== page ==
Japan head coach Jamie Joseph has revealed the reason behind his decision to turn down a position with the All Blacks in favour of sticking with the Brave Blossoms.

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Joseph has returned from Japan to his family in New Zealand as the COVID-19 pandemic continues to wreak havoc worldwide, five months after he rejected the opportunity to join the All Blacks’ coaching race.

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Both he and long-term assistant coach Tony Brown were contenders to join the All Blacks’ coaching staff after incumbent head coach Steve Hansen left the post following his side’s semi-final defeat to England at the World Cup in Japan last year.

At that same World Cup, Joseph and Brown led Japan to their most successful campaign ever, winning all four of their pool games – including upset victories over Ireland and Scotland – to reach the quarter-finals for the first time.

The Brave Blossoms’ overwhelming success and compelling style of play caught the eye of many worldwide, with 54 million people in Japan alone tuning in to watch their 28-21 shock win against Scotland.

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Joseph and Brown were credited with the tier two nation’s remarkable rise to final eight of the global tournament, and were considered frontrunners alongside the likes of Ian Foster, Scott Robertson and Dave Rennie to succeed Hansen.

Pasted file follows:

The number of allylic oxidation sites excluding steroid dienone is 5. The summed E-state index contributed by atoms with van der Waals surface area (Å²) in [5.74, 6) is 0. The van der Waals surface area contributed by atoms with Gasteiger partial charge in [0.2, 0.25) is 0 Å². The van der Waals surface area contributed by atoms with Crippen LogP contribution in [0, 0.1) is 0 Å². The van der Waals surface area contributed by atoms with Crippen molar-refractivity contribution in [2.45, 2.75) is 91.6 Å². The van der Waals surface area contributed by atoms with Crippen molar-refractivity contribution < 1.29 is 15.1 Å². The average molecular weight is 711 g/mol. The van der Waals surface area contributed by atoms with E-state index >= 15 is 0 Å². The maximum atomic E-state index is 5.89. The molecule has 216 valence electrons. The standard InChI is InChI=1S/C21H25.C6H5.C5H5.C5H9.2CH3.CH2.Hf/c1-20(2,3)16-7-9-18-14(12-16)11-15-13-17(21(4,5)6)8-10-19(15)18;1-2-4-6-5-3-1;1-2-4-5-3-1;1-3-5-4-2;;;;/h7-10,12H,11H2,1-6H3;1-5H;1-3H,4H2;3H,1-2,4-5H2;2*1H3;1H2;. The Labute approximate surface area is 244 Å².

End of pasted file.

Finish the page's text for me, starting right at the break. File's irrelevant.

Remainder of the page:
However, Joseph declined an invitation sent out by New Zealand Rugby to apply for the All Blacks role in November, instead signing a contract extension with the Japan Rugby Football Union through until the 2023 World Cup in France.

Speaking to the Otago Daily Times from his Dunedin home, Joseph revealed that his loyalty to Japan was what ultimately kept him and Brown at the helm of the Brave Blossoms.

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“The decision was really difficult,” he said. “In hindsight, I feel that the landscape for coaches overseas has really changed, there’s a lot of New Zealand coaches that are coaching all over the world, and the process in New Zealand didn’t really allow me to consider it seriously enough.

“What I mean by that is, applying for a job and applying for a job at the same time you’re applying for another job doesn’t show much loyalty.

“I guess one of those values that we [Joseph and Tony Brown] learned at Otago back in the day when we were coming up through the ranks was loyalty is a big factor, just because it is professional, for me it’s really important.”

Although he ruled himself out of the running for All Blacks contention last year – in a race that was eventually won by Hansen’s former assistant Foster – Joseph conceded that it is a position he would be interested in pursuing in the future.

“We just sort of stuck together and kept it simple and just decided our time wasn’t ready and we’ll go back to Japan, finish the job and then, if that opportunity is there next time round, or we’re good enough to actually contend again, maybe that’s the time.”

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